Der verlorene Klang

Our knowledge of the music of the Middle Ages is like looking through a small, dusty window into which one has only with difficulty rubbed a small hole to look through. One suspects that a whole world stretches out behind it – and yet one sees only a small part.

Benjamin Bagby, Ensemble Sequentia

This quotation vividly illustrates the dilemma of the person who wants to deal with the music of the Middle Ages and make it heard again. We are not completely blind, to stay in the picture, because we have almost innumerable artefacts of medieval musical creation at our disposal: Musical manuscripts and treatises, mentions of music in poetry and poetry, depictions of musical instruments in illuminations or altarpieces, figurative representations in woodcarvings, statues carved in stone or even preserved original instruments – all of these, however, remain largely individual, stand-alone objects whose context remains hidden from us far too often.

The angels playing music on our CD cover may be symbolic for the “lost sound”. At first glance, they seem to be fully equipped, but a closer look reveals that the keys of the portative are missing, the lute has no strings and the angel with the drum has lost his one-handed flute. Even the singers look sad: the text in their book is completely unreadable. How do we make the angels smile again? How do we make the lost sound audible again? The various aspects that came into play in our search for this in terms of song selection and arrangement are explained in more detail in this booklet and complement the audiophile surround sound recording. We concentrate purely on the 12th and 13th centuries – after all, the time frame of what is commonly called the Middle Ages covers around a 1000 years!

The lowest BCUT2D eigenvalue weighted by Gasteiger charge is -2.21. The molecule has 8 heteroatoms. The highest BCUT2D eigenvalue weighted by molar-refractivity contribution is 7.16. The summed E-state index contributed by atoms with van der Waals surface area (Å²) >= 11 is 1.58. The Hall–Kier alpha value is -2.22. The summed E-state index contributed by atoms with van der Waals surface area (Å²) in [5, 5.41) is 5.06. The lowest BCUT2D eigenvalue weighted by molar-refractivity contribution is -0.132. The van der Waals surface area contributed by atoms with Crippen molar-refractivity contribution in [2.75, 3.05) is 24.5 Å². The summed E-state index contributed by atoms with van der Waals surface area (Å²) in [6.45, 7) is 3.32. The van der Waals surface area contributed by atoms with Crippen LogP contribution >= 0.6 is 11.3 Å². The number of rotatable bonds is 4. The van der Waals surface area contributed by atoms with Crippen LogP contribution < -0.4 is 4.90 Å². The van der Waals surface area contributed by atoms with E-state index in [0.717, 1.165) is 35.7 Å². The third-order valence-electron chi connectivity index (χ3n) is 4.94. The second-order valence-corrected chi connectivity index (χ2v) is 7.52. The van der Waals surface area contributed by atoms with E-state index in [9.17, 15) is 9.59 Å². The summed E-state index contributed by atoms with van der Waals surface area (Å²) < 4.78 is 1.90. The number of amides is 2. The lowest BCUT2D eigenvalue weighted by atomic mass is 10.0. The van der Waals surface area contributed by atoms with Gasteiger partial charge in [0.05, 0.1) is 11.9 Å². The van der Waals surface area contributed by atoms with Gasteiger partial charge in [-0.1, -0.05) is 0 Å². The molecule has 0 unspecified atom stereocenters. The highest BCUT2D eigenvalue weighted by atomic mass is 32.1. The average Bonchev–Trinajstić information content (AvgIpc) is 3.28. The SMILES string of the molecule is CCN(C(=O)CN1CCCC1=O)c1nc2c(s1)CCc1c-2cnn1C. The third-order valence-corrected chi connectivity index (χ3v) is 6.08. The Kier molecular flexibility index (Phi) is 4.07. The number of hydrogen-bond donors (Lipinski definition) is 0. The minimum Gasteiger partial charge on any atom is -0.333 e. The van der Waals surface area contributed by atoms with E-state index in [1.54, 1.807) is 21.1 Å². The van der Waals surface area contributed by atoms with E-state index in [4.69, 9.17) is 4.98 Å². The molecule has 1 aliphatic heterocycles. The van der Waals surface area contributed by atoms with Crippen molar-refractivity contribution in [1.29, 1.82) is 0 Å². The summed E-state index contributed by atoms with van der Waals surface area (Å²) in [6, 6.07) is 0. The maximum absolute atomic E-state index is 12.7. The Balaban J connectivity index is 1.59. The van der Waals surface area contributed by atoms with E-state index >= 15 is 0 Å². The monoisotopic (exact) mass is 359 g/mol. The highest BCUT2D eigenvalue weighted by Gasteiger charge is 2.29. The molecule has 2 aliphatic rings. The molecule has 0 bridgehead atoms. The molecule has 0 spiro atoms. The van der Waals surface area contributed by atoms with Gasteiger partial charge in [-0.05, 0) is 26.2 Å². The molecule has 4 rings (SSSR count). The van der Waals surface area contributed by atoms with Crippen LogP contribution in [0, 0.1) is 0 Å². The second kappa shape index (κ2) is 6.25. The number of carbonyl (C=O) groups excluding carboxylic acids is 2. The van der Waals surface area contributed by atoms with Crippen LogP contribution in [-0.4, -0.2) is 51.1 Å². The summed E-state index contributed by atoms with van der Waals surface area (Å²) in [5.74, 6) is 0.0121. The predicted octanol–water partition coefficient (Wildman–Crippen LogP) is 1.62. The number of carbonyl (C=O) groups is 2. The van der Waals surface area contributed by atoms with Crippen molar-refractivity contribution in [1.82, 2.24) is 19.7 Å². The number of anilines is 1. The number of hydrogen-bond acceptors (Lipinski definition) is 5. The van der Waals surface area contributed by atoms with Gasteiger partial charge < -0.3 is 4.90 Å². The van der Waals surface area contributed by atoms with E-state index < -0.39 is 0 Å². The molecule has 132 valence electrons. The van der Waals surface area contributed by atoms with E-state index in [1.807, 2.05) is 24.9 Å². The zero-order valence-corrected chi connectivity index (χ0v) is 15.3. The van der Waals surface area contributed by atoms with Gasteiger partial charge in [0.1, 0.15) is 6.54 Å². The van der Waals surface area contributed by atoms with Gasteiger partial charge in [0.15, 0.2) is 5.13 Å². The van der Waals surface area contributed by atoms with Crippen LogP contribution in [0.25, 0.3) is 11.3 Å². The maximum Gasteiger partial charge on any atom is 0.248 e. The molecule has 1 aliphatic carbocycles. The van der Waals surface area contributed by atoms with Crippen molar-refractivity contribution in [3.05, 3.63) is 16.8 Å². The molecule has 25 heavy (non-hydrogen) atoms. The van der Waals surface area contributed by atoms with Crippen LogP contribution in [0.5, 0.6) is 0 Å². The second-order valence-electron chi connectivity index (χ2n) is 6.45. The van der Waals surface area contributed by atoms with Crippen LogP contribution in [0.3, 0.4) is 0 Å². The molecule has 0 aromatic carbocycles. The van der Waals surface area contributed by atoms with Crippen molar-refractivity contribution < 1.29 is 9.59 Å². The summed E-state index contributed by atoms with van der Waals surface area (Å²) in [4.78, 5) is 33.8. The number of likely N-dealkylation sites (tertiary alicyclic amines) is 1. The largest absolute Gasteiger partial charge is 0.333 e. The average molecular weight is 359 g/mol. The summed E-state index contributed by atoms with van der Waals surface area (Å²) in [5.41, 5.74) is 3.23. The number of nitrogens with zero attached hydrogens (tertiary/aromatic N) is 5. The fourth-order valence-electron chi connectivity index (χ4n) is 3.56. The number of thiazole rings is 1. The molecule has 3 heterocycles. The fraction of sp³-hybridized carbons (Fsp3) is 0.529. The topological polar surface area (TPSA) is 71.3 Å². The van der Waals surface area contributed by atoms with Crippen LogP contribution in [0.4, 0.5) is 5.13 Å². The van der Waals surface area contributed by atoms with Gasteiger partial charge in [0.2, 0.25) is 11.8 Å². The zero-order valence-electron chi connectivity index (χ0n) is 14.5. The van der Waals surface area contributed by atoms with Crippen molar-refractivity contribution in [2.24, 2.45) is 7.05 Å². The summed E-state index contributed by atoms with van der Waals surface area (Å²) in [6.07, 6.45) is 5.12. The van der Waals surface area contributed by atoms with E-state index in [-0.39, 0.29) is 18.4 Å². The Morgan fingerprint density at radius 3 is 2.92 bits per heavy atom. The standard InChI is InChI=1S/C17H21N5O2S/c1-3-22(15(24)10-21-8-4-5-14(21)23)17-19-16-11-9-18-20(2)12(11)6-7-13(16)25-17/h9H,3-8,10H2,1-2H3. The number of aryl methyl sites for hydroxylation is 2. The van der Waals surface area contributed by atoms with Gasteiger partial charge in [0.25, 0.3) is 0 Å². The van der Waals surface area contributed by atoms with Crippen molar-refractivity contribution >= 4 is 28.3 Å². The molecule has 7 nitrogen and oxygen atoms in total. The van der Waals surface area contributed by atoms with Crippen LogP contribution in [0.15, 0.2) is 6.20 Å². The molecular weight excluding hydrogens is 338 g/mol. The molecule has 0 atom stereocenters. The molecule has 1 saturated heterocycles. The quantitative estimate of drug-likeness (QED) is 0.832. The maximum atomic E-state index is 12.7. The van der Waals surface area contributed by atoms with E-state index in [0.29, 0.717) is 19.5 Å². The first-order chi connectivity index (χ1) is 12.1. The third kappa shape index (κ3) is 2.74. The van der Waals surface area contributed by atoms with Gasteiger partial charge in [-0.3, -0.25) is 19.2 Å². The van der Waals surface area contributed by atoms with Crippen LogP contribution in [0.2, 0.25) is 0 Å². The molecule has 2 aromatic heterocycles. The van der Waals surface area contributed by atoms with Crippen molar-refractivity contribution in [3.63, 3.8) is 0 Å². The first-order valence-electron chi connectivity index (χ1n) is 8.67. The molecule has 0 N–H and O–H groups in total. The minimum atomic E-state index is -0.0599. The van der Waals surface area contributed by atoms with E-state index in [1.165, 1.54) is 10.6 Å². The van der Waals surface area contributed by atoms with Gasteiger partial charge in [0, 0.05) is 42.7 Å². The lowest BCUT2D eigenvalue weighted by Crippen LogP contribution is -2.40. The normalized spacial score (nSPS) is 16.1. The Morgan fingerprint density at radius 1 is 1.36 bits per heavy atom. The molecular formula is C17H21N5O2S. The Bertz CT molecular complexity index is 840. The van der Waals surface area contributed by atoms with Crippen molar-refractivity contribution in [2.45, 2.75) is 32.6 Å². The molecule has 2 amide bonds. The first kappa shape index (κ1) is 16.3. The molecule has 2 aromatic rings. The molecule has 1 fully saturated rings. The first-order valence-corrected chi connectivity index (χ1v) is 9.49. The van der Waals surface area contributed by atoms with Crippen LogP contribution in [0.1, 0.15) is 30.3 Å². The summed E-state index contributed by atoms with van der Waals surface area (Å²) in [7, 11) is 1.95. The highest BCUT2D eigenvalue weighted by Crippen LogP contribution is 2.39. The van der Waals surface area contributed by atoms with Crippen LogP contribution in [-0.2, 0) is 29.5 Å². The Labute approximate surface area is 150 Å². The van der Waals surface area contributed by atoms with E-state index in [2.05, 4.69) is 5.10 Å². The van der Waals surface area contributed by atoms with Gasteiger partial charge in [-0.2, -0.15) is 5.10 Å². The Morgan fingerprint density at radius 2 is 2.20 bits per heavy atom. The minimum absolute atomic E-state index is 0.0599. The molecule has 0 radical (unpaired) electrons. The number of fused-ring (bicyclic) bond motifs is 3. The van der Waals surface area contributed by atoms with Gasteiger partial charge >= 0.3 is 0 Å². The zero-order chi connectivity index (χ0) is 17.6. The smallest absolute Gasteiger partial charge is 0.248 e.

Katharina Hölzel Recorder, Shawm, Harp, One-Handed flute and Drums
Kathrin Kläber Vocals, Bells
Viola Baither  Vocals, Portative
Robert Schuchardt Hurdy-Gurdy, Gittern, Harp
Martin Uhlig Lute, Fiddle